Considering the known dangers involved in consuming salt, it is a troubling phenomenon that some alternative health authorities and health organizations promote (and sell) specialty salts to their clientele, ignoring (and sometimes denying) that their special salts raise blood pressure like every other form of sodium chloride. The unsubstantiated health claims often made for these expensive, harmful products are astounding.


Sodium In Foods You Eat

The human body was designed to derive its nutrient needs from naturally occurring food. If you simply ate natural foods without adding salt, you would most likely consume about 500-750 mg of sodium each day. Since real food supplies the type, assortment, and amount of minerals needed to maximize health, there is no advantage to adding special salts to your diet. Today, most areas of the world consume 10 times as much sodium as a natural “unsalted” diet provides.

Ancestral Diet

The industrial era has been affecting our diet for only a span of 5–10 generations. The processed food era that is so prevalent today really only started after World War I, two to three generations ago.

Since almost all Americans and people in other modern industrialized societies consume so much salt, we have to look at isolated or primitive populations to really see the long term effects (i.e., benefits) of low salt intake. Certain tribes in New Guinea, the Amazon Basin, the highlands of Malaysia, and rural Uganda all eat very little salt. In these regions, hypertension is unheard of, and blood pressure does not rise steadily with age as it does in the United States and other countries with high salt intakes. The most elderly members of these populations have blood pressure readings seen only in children in industrial countries. When salt is introduced into these salt-free cultures, however, blood pressure climbs.4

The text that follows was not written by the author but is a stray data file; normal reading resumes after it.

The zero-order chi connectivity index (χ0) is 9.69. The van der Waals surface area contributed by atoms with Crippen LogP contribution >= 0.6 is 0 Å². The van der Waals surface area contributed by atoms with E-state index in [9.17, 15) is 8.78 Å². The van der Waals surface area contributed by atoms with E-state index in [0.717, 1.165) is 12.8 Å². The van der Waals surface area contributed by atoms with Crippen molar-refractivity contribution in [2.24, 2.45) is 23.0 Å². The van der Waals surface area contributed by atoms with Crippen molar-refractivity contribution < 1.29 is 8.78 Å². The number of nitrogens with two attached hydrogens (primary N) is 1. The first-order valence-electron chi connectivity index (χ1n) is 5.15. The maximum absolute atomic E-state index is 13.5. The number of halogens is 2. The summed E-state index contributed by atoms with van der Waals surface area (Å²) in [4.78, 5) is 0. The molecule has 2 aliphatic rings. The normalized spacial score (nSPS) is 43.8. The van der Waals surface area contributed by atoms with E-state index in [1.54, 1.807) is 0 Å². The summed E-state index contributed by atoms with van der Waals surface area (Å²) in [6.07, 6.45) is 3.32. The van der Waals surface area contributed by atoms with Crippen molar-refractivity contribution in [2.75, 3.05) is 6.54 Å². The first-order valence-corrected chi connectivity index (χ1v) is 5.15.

Maximum Protection

For maximum disease prevention, sodium levels should be held to the levels that are normal to our biological needs—under 1000 mg per day. High-sodium diets lead to high blood pressure, which causes an estimated two-thirds of all strokes and almost half of all heart attacks. According to the National Institute of Health consuming less sodium is one of the single most important ways to prevent cardiovascular disease.5 The most commonly cited behaviors that lead to maximal health and disease prevention and reversal are: not smoking; maintaining a healthy, slim body weight; eating a high-nutrient-dense diet rich in vegetables and fruits; and limiting trans fat and saturated fat. But avoiding excess sodium ranks right up there alongside them. Excess sodium consumption is a primary killer in our modern toxic food environment, but it is all too often overlooked by most people until it is too late to do anything about it.

Natural foods contain about .5 mg of sodium per calorie or less. If you are trying to keep the sodium level in your diet to a safe level, avoid foods that have more sodium than calories per serving. It would be impossible to consume too much (or too little) sodium if a person just ate a healthful diet of real food in its natural state.

If your daily intake of whole natural foods consists of about 2000 calories, your daily intake of sodium will be less than 1000 mg. By comparison, the average adult sodium intake in the United States is around 4000 mg for every 2000 calories consumed. Americans are not alone in their dangerous overconsumption of sodium. Most of the world’s population consumes 2300–4600 mg of sodium each day (1–2 teaspoons of salt). I suggest that you should not add more than 200–300 mg of extra sodium to your diet over and above what is in natural foods. That allows you to have one serving of something each day that has some sodium added to it, but all other foods should have only the sodium that Mother Nature put in them.